Small Business

Helping Employers to Grow


By Karen E. Klein Q: Could you give me some information on how my small electrical-installation business can develop, and how I can encourage our 10 employees? I'm interested in furthering

their skills and motivating them. -- D.M., South Africa

A: When employees are happy with their jobs, they are most likely to perform well and seek to further their skills. Management experts say that satisfied employees are usually energetic and motivated, while discontented employees channel their energies into fault-finding, stirring up trouble, and job-hunting. Your task, as an employer, is to determine what makes your workers happy and satisfied on the job. Remember that you are likely to find more than one answer: One person's priorities may be very different from another's.

Money, of course, is an important source of employee happiness -- and a powerful tool for retaining them. However, we all know people who make good money and have excellent benefits, but still

hate their jobs. While employees want to be fairly compensated for their efforts, experts say, they also want to be treated with respect -- which means that their suggestions and concerns are taken seriously -- and challenged to take on more responsibility and move to higher levels within the firm.

THE PERSONAL TOUCH. Schedule time to speak to each of your employees individually, perhaps at an annual performance review, and try to get an understanding of why they are working, and what their immediate and long-term career goals are. Then develop a plan with them that will assist them in meeting those goals.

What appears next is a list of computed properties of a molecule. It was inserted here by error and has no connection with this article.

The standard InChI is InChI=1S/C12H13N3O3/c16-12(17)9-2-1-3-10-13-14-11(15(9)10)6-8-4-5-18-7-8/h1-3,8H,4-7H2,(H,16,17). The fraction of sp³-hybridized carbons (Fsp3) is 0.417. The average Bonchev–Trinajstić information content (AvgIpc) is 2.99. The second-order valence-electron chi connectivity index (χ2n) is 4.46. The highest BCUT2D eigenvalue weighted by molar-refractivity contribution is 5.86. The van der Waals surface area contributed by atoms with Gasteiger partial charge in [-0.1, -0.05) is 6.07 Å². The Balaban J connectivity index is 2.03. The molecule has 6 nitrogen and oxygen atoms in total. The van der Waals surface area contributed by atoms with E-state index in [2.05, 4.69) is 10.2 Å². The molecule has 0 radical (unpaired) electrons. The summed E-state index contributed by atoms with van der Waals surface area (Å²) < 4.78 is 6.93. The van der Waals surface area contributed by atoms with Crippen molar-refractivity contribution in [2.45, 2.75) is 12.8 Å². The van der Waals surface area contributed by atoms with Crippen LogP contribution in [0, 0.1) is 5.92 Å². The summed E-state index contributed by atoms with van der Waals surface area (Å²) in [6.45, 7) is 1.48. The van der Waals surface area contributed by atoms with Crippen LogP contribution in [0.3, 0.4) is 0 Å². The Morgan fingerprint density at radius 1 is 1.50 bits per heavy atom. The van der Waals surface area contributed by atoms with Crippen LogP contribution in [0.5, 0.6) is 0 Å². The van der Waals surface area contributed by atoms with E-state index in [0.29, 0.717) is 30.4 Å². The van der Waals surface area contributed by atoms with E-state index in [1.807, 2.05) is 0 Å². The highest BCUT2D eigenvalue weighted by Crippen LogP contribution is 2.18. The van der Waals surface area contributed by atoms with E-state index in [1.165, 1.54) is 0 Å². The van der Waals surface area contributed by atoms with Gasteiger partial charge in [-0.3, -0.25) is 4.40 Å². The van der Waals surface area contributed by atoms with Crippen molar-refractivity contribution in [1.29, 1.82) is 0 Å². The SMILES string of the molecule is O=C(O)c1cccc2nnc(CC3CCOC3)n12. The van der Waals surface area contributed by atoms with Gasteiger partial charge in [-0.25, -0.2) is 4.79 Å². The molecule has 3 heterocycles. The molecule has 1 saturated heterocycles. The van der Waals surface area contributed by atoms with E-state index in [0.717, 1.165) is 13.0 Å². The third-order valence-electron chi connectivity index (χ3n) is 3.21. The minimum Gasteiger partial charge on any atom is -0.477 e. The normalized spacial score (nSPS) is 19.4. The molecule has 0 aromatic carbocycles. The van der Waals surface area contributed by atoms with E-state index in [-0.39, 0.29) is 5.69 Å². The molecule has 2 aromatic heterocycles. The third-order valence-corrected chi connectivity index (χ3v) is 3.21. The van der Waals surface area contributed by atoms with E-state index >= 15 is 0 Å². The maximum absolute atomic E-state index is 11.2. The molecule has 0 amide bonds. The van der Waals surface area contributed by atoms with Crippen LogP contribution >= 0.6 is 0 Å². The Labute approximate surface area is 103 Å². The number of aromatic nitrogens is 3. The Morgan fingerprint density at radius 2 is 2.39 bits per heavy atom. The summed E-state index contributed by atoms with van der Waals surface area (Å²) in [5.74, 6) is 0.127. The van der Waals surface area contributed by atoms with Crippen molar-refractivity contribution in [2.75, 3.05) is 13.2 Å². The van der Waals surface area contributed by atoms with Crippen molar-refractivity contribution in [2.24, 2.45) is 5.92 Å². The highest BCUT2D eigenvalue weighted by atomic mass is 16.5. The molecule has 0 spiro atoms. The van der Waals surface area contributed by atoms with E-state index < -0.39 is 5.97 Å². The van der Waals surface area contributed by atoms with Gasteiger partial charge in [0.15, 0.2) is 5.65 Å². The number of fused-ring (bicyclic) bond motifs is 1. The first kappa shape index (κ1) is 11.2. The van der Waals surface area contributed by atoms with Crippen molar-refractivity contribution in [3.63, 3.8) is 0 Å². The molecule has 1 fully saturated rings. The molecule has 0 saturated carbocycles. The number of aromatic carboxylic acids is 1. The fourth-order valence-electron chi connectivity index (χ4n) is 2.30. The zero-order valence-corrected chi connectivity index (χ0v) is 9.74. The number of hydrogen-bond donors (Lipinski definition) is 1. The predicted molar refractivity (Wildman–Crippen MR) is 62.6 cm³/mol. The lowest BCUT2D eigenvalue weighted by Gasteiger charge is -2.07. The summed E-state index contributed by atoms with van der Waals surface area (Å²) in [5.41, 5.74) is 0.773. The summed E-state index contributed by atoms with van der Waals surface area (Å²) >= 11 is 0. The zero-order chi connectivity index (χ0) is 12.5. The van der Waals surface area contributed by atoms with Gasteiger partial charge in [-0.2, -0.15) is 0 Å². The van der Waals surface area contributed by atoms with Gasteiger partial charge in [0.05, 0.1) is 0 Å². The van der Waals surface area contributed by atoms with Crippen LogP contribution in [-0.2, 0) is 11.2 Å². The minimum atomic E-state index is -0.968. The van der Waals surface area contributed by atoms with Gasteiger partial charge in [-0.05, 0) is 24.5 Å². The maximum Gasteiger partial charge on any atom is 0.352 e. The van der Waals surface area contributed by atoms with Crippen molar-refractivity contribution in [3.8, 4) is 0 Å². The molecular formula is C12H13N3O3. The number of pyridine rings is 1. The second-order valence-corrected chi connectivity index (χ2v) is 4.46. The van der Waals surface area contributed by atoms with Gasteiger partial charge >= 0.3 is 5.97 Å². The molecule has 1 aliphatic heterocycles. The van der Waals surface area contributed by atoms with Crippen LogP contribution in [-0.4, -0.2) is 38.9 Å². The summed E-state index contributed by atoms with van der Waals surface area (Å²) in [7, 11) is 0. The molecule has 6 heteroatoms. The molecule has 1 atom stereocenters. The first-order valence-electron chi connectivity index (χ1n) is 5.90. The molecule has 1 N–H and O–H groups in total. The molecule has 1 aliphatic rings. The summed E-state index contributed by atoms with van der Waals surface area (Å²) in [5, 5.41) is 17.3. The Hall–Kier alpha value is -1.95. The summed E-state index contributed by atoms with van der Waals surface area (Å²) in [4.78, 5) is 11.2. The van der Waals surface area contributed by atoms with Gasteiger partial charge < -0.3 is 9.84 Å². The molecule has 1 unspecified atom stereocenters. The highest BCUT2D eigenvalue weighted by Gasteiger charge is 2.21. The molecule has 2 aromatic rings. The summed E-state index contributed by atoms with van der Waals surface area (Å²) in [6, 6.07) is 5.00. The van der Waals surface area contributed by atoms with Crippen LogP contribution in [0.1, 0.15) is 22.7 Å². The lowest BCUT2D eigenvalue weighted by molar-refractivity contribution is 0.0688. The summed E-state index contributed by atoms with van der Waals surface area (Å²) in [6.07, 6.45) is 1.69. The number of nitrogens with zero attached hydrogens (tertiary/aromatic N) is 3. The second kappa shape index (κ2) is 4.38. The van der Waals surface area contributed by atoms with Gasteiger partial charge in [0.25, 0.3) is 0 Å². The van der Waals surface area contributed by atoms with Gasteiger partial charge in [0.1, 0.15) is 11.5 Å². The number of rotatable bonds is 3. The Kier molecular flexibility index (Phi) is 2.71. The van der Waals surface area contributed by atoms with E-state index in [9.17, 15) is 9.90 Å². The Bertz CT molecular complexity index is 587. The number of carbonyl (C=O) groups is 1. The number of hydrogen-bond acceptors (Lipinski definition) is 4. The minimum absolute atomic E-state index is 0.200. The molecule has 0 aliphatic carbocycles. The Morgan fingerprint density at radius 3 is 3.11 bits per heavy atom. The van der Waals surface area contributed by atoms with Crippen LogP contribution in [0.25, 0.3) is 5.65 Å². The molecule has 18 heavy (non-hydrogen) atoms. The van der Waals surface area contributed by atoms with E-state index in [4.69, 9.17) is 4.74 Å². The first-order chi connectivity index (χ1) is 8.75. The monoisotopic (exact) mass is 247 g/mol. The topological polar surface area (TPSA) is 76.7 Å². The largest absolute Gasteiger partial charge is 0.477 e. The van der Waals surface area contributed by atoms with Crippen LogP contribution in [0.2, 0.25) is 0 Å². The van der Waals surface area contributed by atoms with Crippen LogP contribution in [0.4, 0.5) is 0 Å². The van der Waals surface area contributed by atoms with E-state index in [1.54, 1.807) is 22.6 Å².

The Better Business Bureau recommends these additional ways to boost employee morale and satisfaction:

Empower workers to do their jobs while giving them as much independence as possible, even if they don't specifically seek autonomy. A work environment in which employees are constantly monitored, micromanaged, and bossed around usually produces an atmosphere of stifled creativity and poisoned resentment.

Keep your employees informed about the big picture so they feel like shareholders in the company. Make sure they understand why they are being asked to do what they do and how their work can benefit others. Invite their opinions and, when practical, allow them to actively participate in business discussions and decisions. The more involved they are, the more committed they will be to the business.

Never hesitate to communicate your specific expectations about work ethics, quality, honesty, and job performance. Do not assume that employees always and inherently understand what is required of them.

Finally, recognize your employees' accomplishments with frequent and sincere praise, taking time to single out employees who have gone well beyond the call of duty. Have a question about running your business? Ask our small-business experts. Send us an e-mail at smartanswers@businessweek.com, or write to Smart Answers, BW Online, 46th Floor, 1221 Avenue of the Americas, New York, NY 10020. Please include your real name and phone number in case we need more information; only your initials and city will be printed. Because of the volume of mail, we won't be able to respond to all questions personally.


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